NASA to Install “Shock Absorbers” to Mitigate Thrust Oscillation

Article Updated: 24 Dec , 2015
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NASA will add a system engineers equated to shock absorbers to Ares 1 rockets to reduce significant vibrations that could shake the Orion spacecraft and astronaut crews during early stages of the flight. Earlier, engineers had determined that at about 115 seconds into the flight, the Ares rocket would vibrate for about 5 seconds, enough to potentially make it difficult for crews to read console displays. To mitigate what’s called thrust oscillation, engineers have proposed an active tuned mass absorber that would detect the frequency and amplitude of the thrust oscillation with accelerometers and internal pressure sensors, and use battery-powered motors to move spring mounted weights up and down to damp the vibration out. A spring-and-damper ring will separate the first and second stages of the rocket, and 16 actuators that act like shock absorbers will be added to the bell-shaped aft skirt at the bottom of the rocket.

Engineers are also looking to use a passive “compliance structure” which is a spring-loaded ring that would detune the stack by softening the interface between the first and upper stages while preserving lateral stability in the Ares 1 design concept.

This concept is expected to reduce the G-forces on the astronauts from about 5 G’s to .25 G’s.
Computer modeling and early design analyses showed the Ares 1 rocket would shake near 105-115 seconds into the flight after liftoff, subjecting the Orion spacecraft and astronauts onboard to high G forces for only about 5 seconds. But NASA engineers were concerned that astronauts could be injured or critical systems could be damaged during that time of the flight.

The thrust oscillation occurs as solid fuel in the first stage depletes, leaving a long, empty shell that takes on the characteristics of an organ pipe, resonating, at frequencies between 12 and 14 hertz. The second stage of the rocket and the Orion spacecraft atop it will naturally dampen the resulting pressure pulses, which essentially would jackhammer the astronauts and make it difficult for them to read console displays and respond.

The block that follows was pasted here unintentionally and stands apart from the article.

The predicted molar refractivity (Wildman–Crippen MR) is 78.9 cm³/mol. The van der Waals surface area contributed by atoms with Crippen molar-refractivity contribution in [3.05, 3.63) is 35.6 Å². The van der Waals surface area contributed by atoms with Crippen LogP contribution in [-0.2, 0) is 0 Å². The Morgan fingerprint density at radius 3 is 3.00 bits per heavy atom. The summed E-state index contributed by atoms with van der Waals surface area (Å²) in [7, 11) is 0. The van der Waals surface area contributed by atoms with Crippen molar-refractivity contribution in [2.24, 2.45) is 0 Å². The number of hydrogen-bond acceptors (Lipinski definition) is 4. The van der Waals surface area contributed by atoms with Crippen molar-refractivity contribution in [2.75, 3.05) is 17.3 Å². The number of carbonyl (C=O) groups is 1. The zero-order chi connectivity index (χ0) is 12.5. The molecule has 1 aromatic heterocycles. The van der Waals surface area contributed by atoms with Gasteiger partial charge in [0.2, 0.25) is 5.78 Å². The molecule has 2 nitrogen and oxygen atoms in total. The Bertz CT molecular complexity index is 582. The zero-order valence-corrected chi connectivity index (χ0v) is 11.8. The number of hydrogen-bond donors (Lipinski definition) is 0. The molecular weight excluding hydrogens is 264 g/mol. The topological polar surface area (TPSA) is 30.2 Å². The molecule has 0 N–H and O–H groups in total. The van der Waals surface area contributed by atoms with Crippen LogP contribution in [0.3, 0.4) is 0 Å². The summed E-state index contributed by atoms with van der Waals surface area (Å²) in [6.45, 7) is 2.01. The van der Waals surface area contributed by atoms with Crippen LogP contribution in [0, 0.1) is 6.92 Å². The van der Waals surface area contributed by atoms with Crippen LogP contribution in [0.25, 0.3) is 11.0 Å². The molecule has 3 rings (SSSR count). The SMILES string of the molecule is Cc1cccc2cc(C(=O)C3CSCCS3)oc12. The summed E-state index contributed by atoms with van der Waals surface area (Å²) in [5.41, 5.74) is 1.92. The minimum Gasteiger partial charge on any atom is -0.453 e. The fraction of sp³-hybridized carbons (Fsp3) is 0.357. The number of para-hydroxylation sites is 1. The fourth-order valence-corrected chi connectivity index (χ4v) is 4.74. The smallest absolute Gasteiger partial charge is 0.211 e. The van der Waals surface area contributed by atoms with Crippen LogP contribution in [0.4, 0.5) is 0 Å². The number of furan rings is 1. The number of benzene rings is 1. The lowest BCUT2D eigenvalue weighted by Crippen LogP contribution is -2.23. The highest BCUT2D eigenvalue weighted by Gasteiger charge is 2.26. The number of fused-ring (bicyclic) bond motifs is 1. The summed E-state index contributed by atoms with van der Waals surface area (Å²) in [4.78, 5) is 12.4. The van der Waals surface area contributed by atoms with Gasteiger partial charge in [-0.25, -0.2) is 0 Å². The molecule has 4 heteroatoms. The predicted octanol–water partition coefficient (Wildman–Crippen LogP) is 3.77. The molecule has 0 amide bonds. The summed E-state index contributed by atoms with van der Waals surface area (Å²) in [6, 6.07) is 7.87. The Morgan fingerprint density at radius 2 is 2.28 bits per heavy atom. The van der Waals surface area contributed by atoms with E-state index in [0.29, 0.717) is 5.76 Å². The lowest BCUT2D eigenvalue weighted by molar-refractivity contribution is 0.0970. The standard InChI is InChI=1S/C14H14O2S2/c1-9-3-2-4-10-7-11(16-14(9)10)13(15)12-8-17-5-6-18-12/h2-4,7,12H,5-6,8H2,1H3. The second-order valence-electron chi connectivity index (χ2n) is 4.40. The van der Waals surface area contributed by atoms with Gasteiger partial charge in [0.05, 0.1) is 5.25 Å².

Source: NASA news conference.


14 Responses

  1. Tim says:

    Commander! Inertial dampers are failing! (sort of)

  2. Aodhhan says:

    This was actually experienced during the 2nd launch of the Saturn V rocket test back in the 60s. Something which didn’t occur during the initial launch. Luckily it occured before we added astronauts to the top of it. It was solved by adding “shock” dampeners on the first stage.

  3. Tyler Durden says:

    They’re putting a skirt on their rockets?

    Talk about emasculating.

  4. Tyler Durden says:

    (and emasculating a giant phallic symbol no less!)

  5. R2K says:

    More time, more money, more risk.

    Why not add em!

    Throw in a hot tub while you are at it to let passengers relax their pogo injured bodies after.

  6. von Dawson's Express says:

    Ares 1 with Orion looks like a Kebab, it looks awful, the old adage, ‘if it looks right, it is right’ is so true.

    The 2nd Saturn V problem was a pogo effect caused by the propellents and oxident, this thins a solid and is a different thing. They are using something that was not designed to fly like this.

  7. JAG says:

    Why add actuators and all kinds of things that could work imperfectly, 5 seconds of vibration? I’d rather deal with that. Although I guess with the level of tech in this new “kebab” might as well make the whole ride plush

  8. Torbjörn Larsson, OM says:

    They are using something that was not designed to fly like this.

    Agreed, and when I noted the continuing adjustments over at the Bad Astronomer I got an interesting tale in reply that the history goes back to IIRC the Romans (standardized road for military reasons (?), standardized wagon wheel base, standardized [sort of, I suspect] train base, standardized bridge clearance, and, finally) deciding the transport width of the SRBs.